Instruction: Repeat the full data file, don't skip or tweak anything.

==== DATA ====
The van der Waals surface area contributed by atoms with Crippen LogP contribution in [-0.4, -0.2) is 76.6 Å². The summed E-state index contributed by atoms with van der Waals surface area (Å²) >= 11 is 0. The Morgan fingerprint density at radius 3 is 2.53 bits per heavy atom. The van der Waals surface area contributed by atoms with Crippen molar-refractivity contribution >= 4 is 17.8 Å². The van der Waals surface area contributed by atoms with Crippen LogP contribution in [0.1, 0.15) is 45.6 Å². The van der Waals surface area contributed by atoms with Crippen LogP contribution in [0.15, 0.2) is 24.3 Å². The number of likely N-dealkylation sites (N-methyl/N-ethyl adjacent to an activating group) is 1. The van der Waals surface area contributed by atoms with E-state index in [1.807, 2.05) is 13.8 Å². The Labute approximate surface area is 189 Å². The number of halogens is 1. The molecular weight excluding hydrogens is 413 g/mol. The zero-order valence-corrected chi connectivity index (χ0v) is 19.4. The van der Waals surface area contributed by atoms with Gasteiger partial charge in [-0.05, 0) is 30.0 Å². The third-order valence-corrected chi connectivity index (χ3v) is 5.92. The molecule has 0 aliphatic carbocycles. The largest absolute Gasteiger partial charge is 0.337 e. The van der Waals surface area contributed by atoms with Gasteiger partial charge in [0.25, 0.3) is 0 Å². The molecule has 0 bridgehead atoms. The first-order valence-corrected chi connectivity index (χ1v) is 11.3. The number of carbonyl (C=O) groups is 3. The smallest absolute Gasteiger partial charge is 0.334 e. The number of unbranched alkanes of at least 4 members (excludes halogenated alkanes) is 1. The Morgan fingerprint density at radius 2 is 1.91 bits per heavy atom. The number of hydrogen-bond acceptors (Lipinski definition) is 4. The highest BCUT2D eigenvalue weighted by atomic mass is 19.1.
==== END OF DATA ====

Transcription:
The van der Waals surface area contributed by atoms with Crippen LogP contribution in [-0.4, -0.2) is 76.6 Å². The summed E-state index contributed by atoms with van der Waals surface area (Å²) >= 11 is 0. The Morgan fingerprint density at radius 3 is 2.53 bits per heavy atom. The van der Waals surface area contributed by atoms with Crippen molar-refractivity contribution >= 4 is 17.8 Å². The van der Waals surface area contributed by atoms with Crippen LogP contribution in [0.1, 0.15) is 45.6 Å². The van der Waals surface area contributed by atoms with Crippen LogP contribution in [0.15, 0.2) is 24.3 Å². The number of likely N-dealkylation sites (N-methyl/N-ethyl adjacent to an activating group) is 1. The van der Waals surface area contributed by atoms with E-state index in [1.807, 2.05) is 13.8 Å². The Labute approximate surface area is 189 Å². The number of halogens is 1. The molecular weight excluding hydrogens is 413 g/mol. The zero-order valence-corrected chi connectivity index (χ0v) is 19.4. The van der Waals surface area contributed by atoms with Gasteiger partial charge in [-0.05, 0) is 30.0 Å². The third-order valence-corrected chi connectivity index (χ3v) is 5.92. The molecule has 0 aliphatic carbocycles. The largest absolute Gasteiger partial charge is 0.337 e. The van der Waals surface area contributed by atoms with Gasteiger partial charge in [0.25, 0.3) is 0 Å². The molecule has 0 bridgehead atoms. The first-order valence-corrected chi connectivity index (χ1v) is 11.3. The number of carbonyl (C=O) groups is 3. The smallest absolute Gasteiger partial charge is 0.334 e. The number of unbranched alkanes of at least 4 members (excludes halogenated alkanes) is 1. The Morgan fingerprint density at radius 2 is 1.91 bits per heavy atom. The number of hydrogen-bond acceptors (Lipinski definition) is 4. The highest BCUT2D eigenvalue weighted by atomic mass is 19.1.